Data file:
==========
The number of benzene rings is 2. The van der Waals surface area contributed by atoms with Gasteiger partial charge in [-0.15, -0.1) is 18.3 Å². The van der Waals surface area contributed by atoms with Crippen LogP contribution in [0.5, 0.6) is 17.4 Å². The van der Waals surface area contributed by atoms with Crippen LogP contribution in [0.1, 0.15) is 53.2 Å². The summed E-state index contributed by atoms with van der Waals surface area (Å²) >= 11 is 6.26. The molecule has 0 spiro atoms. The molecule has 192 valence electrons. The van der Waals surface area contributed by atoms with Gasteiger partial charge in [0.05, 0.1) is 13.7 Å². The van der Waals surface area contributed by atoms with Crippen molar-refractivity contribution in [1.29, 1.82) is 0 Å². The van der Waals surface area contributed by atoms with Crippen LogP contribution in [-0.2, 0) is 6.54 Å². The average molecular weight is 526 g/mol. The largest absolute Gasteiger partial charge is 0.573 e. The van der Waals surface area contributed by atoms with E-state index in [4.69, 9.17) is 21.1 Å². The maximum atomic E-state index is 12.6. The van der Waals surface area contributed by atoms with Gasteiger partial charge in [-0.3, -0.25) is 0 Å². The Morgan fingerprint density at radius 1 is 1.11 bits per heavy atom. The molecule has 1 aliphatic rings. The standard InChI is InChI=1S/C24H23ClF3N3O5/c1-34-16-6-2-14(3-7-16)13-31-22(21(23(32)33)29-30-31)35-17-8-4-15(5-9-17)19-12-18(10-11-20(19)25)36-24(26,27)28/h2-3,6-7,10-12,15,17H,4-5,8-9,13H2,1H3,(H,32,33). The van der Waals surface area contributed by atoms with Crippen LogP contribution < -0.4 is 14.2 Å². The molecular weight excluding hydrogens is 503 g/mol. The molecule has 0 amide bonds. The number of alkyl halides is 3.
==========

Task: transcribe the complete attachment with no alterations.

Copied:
The number of benzene rings is 2. The van der Waals surface area contributed by atoms with Gasteiger partial charge in [-0.15, -0.1) is 18.3 Å². The van der Waals surface area contributed by atoms with Crippen LogP contribution in [0.5, 0.6) is 17.4 Å². The van der Waals surface area contributed by atoms with Crippen LogP contribution in [0.1, 0.15) is 53.2 Å². The summed E-state index contributed by atoms with van der Waals surface area (Å²) >= 11 is 6.26. The molecule has 0 spiro atoms. The molecule has 192 valence electrons. The van der Waals surface area contributed by atoms with Gasteiger partial charge in [0.05, 0.1) is 13.7 Å². The van der Waals surface area contributed by atoms with Crippen molar-refractivity contribution in [1.29, 1.82) is 0 Å². The van der Waals surface area contributed by atoms with Crippen LogP contribution in [-0.2, 0) is 6.54 Å². The average molecular weight is 526 g/mol. The largest absolute Gasteiger partial charge is 0.573 e. The van der Waals surface area contributed by atoms with E-state index in [4.69, 9.17) is 21.1 Å². The maximum atomic E-state index is 12.6. The van der Waals surface area contributed by atoms with Gasteiger partial charge in [-0.3, -0.25) is 0 Å². The Morgan fingerprint density at radius 1 is 1.11 bits per heavy atom. The molecule has 1 aliphatic rings. The standard InChI is InChI=1S/C24H23ClF3N3O5/c1-34-16-6-2-14(3-7-16)13-31-22(21(23(32)33)29-30-31)35-17-8-4-15(5-9-17)19-12-18(10-11-20(19)25)36-24(26,27)28/h2-3,6-7,10-12,15,17H,4-5,8-9,13H2,1H3,(H,32,33). The van der Waals surface area contributed by atoms with Crippen LogP contribution < -0.4 is 14.2 Å². The molecular weight excluding hydrogens is 503 g/mol. The molecule has 0 amide bonds. The number of alkyl halides is 3.